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May 10, 2016
Long-term benefits of age-related macular degeneration treatments
At a Glance
- Researchers examined the 5-year outcomes of using the drugs Avastin and Lucentis to treat age-related macular degeneration.
- The results showed that almost half of the participants had 20/40 vision or better, confirming the long-term benefits of the therapy.
Age-related macular degeneration (AMD) is the leading cause of vision loss among older Americans. AMD often has few symptoms in its early stages, but causes loss of central vision in later stages. This type of vision loss interferes with the ability to see what’s in front of you, which can diminish the capacity to read, drive, or recognize faces.
Neovascular AMD is the most common cause of late-stage vision loss. In this “wet” form of AMD, fragile blood vessels grow under the retina and leak fluid. This leakage usually starts in one eye and is stimulated by a protein called vascular endothelial growth factor (VEGF).
Around 10 years ago, the best available treatment for AMD was photodynamic therapy, in which a light-sensitive drug is injected into a vein and a laser used to seal off leaking blood vessels. Two years after diagnosis, less than 15% of patients given this therapy alone retain 20/40 vision (typically good enough to drive or to read standard print). Without any treatment, less than 10% of patients retain 20/40 vision at 2 years.
Since then, VEGF-blocking drugs have come into use. In 2008, NIH’s National Eye Institute (NEI) launched the Comparison of AMD Treatments Trials (CATT) to compare Lucentis (ranibizumab) and Avastin (bevacizumab). More than 1,200 participants with neovascular AMD were randomly assigned to receive either Lucentis or Avastin for 2 years, through monthly or as-needed injections. During that time, the drugs were equally effective at preserving visual acuity.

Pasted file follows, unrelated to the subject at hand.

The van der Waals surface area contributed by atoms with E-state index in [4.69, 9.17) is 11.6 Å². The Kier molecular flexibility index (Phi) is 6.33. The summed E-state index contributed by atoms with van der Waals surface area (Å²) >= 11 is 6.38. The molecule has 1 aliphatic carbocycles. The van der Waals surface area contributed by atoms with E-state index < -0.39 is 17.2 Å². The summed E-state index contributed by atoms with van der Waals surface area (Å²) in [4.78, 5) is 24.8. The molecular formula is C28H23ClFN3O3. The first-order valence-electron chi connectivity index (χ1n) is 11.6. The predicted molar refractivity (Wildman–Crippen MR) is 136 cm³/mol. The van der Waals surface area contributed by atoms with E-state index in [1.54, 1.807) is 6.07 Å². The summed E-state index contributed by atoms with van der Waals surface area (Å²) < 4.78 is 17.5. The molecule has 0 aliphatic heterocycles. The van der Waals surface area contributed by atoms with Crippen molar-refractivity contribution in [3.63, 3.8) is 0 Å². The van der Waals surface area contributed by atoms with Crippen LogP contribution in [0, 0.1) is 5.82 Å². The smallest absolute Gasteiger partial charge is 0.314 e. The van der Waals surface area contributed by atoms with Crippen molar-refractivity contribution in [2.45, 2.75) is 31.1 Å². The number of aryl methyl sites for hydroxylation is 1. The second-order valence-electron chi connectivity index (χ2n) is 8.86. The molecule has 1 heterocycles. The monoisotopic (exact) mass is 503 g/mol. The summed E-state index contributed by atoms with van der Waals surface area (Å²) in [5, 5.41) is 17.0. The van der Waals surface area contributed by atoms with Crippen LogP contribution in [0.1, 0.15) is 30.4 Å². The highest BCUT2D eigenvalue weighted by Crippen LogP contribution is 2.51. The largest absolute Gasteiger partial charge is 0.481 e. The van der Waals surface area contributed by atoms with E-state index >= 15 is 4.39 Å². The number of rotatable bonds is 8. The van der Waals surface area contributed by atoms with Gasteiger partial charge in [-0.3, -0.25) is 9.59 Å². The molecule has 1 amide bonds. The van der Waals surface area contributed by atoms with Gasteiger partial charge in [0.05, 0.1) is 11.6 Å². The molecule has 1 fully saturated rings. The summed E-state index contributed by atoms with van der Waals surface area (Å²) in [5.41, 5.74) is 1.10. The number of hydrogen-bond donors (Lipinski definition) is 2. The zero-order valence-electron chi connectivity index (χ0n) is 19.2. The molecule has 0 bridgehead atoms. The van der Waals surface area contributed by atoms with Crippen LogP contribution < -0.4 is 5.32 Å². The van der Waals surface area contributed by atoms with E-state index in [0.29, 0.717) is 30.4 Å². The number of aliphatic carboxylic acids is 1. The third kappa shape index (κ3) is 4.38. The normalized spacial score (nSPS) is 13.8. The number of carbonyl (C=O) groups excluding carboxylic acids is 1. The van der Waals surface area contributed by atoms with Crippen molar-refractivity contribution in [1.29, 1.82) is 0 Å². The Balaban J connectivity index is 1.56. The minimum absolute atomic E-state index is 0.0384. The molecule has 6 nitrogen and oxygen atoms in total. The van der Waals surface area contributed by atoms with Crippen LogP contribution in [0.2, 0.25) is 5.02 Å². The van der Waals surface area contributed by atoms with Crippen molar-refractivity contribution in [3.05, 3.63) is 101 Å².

After 2 years on their assigned drug, participants could choose their own course of therapy with their eye care providers. Over the next few years, more than half received at least 1 treatment with a drug or therapy other than the drug assigned to them. The CATT team, led by Dr. Maureen G. Maguire at the University of Pennsylvania and Dr. Daniel F. Martin at the Cleveland Cole Eye Institute, followed up with participants after 5 years. Results appeared online in Opthalmology on May 2, 2016.
The investigators obtained visual acuity measurements for 647 of the 914 participants who were still living. After 5 years, almost half the participants had 20/40 vision or better. Between 2 and 5 years, the group originally assigned to Lucentis for 2 years lost more visual acuity than the Avastin group, but there were there were no other statistically significant differences in visual acuity or retinal changes between groups.
The overall safety of the 2 drugs was also similar, except that patients who originally took Lucentis had an increased risk of heart attack and stroke (7.6% vs. 4.5%). However, since no differences were seen when the patients were actively taking the drugs during the trial, the authors believe these smaller numbers (42 patients vs. 24) aren’t meaningful.
“This is the most comprehensive study of long-term anti-VEGF therapy for AMD to date,” says NEI Director Dr. Paul A. Sieving. “It provides hard data that anti-VEGF therapy can help patients maintain their vision for years, but that there is still a need for research into alternatives.”
It’s important to note that the U.S. Food and Drug Administration approved the use of Lucentis to treat AMD in 2006 and another drug, Eylea (aflibercept), in 2011. Avastin is considerably less costly than either and commonly used as a first line therapy, but it hasn’t been FDA-approved to treat AMD.
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Reference: Five-Year Outcomes with Anti-Vascular Endothelial Growth Factor Treatment of Neovascular Age-Related Macular Degeneration: The Comparison of Age-Related Macular Degeneration Treatments Trials. Comparison of Age-related Macular Degeneration Treatments Trials (CATT) Research Group, Maguire MG, Martin DF, Ying GS, Jaffe GJ, Daniel E, Grunwald JE, Toth CA, Ferris FL 3rd, Fine SL. Ophthalmology. 2016 Apr 20. pii: S0161-6420(16)30092-6. doi: 10.1016/j.ophtha.2016.03.045. [Epub ahead of print]. PMID: 27156698.
Funding: NIH’s National Eye Institute